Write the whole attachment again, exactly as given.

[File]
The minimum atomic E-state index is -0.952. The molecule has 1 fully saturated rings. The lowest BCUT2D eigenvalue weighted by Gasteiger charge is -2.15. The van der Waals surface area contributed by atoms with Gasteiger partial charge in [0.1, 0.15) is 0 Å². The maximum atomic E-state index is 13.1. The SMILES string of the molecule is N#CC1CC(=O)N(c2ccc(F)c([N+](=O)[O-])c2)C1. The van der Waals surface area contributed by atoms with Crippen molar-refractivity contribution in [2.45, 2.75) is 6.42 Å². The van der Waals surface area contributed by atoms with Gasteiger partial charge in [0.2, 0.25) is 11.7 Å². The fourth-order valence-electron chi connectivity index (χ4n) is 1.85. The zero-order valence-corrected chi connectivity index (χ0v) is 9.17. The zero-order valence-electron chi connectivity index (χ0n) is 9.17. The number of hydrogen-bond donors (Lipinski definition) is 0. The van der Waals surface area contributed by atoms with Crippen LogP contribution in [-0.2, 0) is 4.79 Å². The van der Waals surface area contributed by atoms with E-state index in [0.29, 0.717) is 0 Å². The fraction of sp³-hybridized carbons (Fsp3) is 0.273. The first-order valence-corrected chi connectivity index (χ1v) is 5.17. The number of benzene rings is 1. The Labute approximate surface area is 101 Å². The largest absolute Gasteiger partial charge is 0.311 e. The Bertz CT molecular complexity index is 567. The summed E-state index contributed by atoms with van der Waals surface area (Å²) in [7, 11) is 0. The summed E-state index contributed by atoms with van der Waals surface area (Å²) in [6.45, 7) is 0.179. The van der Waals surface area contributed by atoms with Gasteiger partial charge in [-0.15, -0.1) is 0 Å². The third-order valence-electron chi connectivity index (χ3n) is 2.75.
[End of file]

The minimum atomic E-state index is -0.952. The molecule has 1 fully saturated rings. The lowest BCUT2D eigenvalue weighted by Gasteiger charge is -2.15. The van der Waals surface area contributed by atoms with Gasteiger partial charge in [0.1, 0.15) is 0 Å². The maximum atomic E-state index is 13.1. The SMILES string of the molecule is N#CC1CC(=O)N(c2ccc(F)c([N+](=O)[O-])c2)C1. The van der Waals surface area contributed by atoms with Crippen molar-refractivity contribution in [2.45, 2.75) is 6.42 Å². The van der Waals surface area contributed by atoms with Gasteiger partial charge in [0.2, 0.25) is 11.7 Å². The fourth-order valence-electron chi connectivity index (χ4n) is 1.85. The zero-order valence-corrected chi connectivity index (χ0v) is 9.17. The zero-order valence-electron chi connectivity index (χ0n) is 9.17. The number of hydrogen-bond donors (Lipinski definition) is 0. The van der Waals surface area contributed by atoms with Crippen LogP contribution in [-0.2, 0) is 4.79 Å². The van der Waals surface area contributed by atoms with E-state index in [0.29, 0.717) is 0 Å². The fraction of sp³-hybridized carbons (Fsp3) is 0.273. The first-order valence-corrected chi connectivity index (χ1v) is 5.17. The number of benzene rings is 1. The Labute approximate surface area is 101 Å². The largest absolute Gasteiger partial charge is 0.311 e. The Bertz CT molecular complexity index is 567. The summed E-state index contributed by atoms with van der Waals surface area (Å²) in [7, 11) is 0. The summed E-state index contributed by atoms with van der Waals surface area (Å²) in [6.45, 7) is 0.179. The van der Waals surface area contributed by atoms with Gasteiger partial charge in [-0.15, -0.1) is 0 Å². The third-order valence-electron chi connectivity index (χ3n) is 2.75.